Socialization concerns the transformation of information about beliefs, preferences, norms, and values with respect to the change intervention. continual process of socialization is necessary to promote the persistence of the change program.

Commitment binds people to behaviors associated with the intervention. It includes an initial commitment to the program as well as recommitment over time. Reward allocation involves linking rewards to the new behaviors required by the intervention.

Organizational rewards can enhance the persistence of interventions through motivating employees. Diffusion refers to the process of transferring interventions from one system to another.

Diffusion facilitates institutionalization by providing a wider organizational base to support new behaviors. Sensing and calibration involve detecting deviations from desired intervention behaviors and taking corrective action.

Component 4 ~ Indicators of Institutionalization

You can use five indicators to assess the extent of institutionalization of change The extent to which these indicators are present or absent indicates the degree of institutionalization:

Indicator 1 – Knowledge

Knowledge involves the extent to which employees have knowledge of the behaviors associated with an intervention. It is concerned with whether they know enough to perform the behaviors and to reorganize the consequences of that performance

Indicator 2 – Performance

Performance is concerned with the degree to which intervention behaviors are actually performed by employees.

It may be measured by counting the proportion of relevant people performing the behaviors. Another measure of performance is the frequency with which the new behaviors, are performed.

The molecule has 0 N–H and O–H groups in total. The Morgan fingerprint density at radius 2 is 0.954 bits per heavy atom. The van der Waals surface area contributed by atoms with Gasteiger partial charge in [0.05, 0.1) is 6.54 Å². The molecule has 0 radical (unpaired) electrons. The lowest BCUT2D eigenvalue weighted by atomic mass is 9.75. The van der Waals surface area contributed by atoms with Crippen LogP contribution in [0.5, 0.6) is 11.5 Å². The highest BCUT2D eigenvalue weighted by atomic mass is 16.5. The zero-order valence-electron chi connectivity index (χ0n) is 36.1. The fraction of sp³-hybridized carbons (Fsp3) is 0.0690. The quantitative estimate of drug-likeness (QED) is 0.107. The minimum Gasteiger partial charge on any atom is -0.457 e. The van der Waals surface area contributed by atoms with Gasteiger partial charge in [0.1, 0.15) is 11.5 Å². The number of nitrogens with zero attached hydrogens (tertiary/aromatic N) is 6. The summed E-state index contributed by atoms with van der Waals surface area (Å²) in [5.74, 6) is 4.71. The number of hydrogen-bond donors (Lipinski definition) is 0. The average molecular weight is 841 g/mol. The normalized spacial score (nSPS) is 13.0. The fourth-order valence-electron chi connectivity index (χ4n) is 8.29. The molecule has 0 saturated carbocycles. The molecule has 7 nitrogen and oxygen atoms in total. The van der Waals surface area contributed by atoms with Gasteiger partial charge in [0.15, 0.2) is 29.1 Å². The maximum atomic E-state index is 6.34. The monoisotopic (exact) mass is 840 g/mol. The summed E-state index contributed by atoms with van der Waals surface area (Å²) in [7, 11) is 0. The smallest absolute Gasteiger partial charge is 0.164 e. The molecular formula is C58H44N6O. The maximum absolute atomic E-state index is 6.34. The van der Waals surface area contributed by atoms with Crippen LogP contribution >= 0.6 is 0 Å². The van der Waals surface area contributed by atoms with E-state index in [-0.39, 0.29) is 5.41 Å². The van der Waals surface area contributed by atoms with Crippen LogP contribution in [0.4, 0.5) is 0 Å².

Indicator 3 – Preference

Preference involves the degree to which employees privately accept organizational changes. Private acceptance is usually reflected in people’s positive attitudes toward changes. It can be measured by the direction and intensity of these attitudes across the employees receiving the intervention.

For example, a questionnaire assessing employees’ perceptions of a ‘one-stop service’ program in a ministry might show that most employees have a strong positive attitude toward going the extra mile for the clients (service recipients).

Indicator 4 – Normative Consensus

Normative Consensus focuses on the extent to which people agree about the appropriateness of the organizational changes. This indicator of institutionalization reflects the extent to which planned changes have become part of the normative structure of the organization.

Indicator 5 – Value Consensus

Value Consensus is concerned with social consensus on values relevant to the organizational changes. Values are beliefs about how people ought or ought not to behave.

For example, a ‘job enrichment’ program is based on values promoting employee self-control and responsibility.

Different behaviors associated with job enrichment, such as making decisions, performing a variety of tasks and analyzing feedback, would persist to the Extent that employees widely share values of self-control and responsibility.

A change intervention is fully institutionalized only when all these five indicators are present. Institutionalization of change requires diffusion of success cases. Find out the success cases and put about it. Motivate the employees’ changing efforts and share the success experience.

For the furtherance of institutionalization, you need to change rules in your organization, change the evaluation systems, and change the work processes.